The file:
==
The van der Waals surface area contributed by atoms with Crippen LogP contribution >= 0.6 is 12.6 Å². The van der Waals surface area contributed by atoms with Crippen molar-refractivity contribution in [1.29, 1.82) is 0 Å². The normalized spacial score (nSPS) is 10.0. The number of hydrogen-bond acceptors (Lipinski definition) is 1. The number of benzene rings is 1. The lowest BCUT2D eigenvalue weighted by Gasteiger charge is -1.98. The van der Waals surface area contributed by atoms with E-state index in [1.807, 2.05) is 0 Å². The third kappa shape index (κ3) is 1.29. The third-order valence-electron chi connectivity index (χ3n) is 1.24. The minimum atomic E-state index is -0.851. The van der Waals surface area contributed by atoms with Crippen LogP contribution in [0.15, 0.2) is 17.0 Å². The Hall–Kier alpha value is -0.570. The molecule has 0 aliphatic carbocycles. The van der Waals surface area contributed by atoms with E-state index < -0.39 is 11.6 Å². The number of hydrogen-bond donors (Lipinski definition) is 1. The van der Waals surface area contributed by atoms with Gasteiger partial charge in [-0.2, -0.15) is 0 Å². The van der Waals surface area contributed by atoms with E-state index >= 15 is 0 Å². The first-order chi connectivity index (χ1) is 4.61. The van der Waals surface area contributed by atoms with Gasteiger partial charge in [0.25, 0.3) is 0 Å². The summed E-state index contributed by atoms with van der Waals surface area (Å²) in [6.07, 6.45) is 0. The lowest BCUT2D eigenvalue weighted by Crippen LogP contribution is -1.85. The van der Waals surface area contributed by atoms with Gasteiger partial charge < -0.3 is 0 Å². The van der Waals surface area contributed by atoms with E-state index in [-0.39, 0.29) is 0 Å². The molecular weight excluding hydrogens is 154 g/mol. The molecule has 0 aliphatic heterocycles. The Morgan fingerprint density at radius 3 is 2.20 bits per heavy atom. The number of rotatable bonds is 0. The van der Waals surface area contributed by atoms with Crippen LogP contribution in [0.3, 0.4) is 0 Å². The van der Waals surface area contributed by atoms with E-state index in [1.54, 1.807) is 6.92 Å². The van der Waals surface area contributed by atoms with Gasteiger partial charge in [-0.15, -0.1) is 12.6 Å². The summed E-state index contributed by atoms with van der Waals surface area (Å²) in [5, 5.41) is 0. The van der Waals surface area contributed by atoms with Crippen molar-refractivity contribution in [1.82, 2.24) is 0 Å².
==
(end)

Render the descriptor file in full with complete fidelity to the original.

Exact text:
The van der Waals surface area contributed by atoms with Crippen LogP contribution >= 0.6 is 12.6 Å². The van der Waals surface area contributed by atoms with Crippen molar-refractivity contribution in [1.29, 1.82) is 0 Å². The normalized spacial score (nSPS) is 10.0. The number of hydrogen-bond acceptors (Lipinski definition) is 1. The number of benzene rings is 1. The lowest BCUT2D eigenvalue weighted by Gasteiger charge is -1.98. The van der Waals surface area contributed by atoms with E-state index in [1.807, 2.05) is 0 Å². The third kappa shape index (κ3) is 1.29. The third-order valence-electron chi connectivity index (χ3n) is 1.24. The minimum atomic E-state index is -0.851. The van der Waals surface area contributed by atoms with Crippen LogP contribution in [0.15, 0.2) is 17.0 Å². The Hall–Kier alpha value is -0.570. The molecule has 0 aliphatic carbocycles. The van der Waals surface area contributed by atoms with E-state index < -0.39 is 11.6 Å². The number of hydrogen-bond donors (Lipinski definition) is 1. The van der Waals surface area contributed by atoms with Gasteiger partial charge in [-0.2, -0.15) is 0 Å². The van der Waals surface area contributed by atoms with E-state index >= 15 is 0 Å². The first-order chi connectivity index (χ1) is 4.61. The van der Waals surface area contributed by atoms with Gasteiger partial charge in [0.25, 0.3) is 0 Å². The summed E-state index contributed by atoms with van der Waals surface area (Å²) in [6.07, 6.45) is 0. The lowest BCUT2D eigenvalue weighted by Crippen LogP contribution is -1.85. The van der Waals surface area contributed by atoms with Gasteiger partial charge < -0.3 is 0 Å². The van der Waals surface area contributed by atoms with E-state index in [-0.39, 0.29) is 0 Å². The molecular weight excluding hydrogens is 154 g/mol. The molecule has 0 aliphatic heterocycles. The Morgan fingerprint density at radius 3 is 2.20 bits per heavy atom. The number of rotatable bonds is 0. The van der Waals surface area contributed by atoms with Crippen LogP contribution in [0.3, 0.4) is 0 Å². The van der Waals surface area contributed by atoms with E-state index in [1.54, 1.807) is 6.92 Å². The van der Waals surface area contributed by atoms with Gasteiger partial charge in [-0.15, -0.1) is 12.6 Å². The summed E-state index contributed by atoms with van der Waals surface area (Å²) in [5, 5.41) is 0. The van der Waals surface area contributed by atoms with Crippen molar-refractivity contribution in [1.82, 2.24) is 0 Å².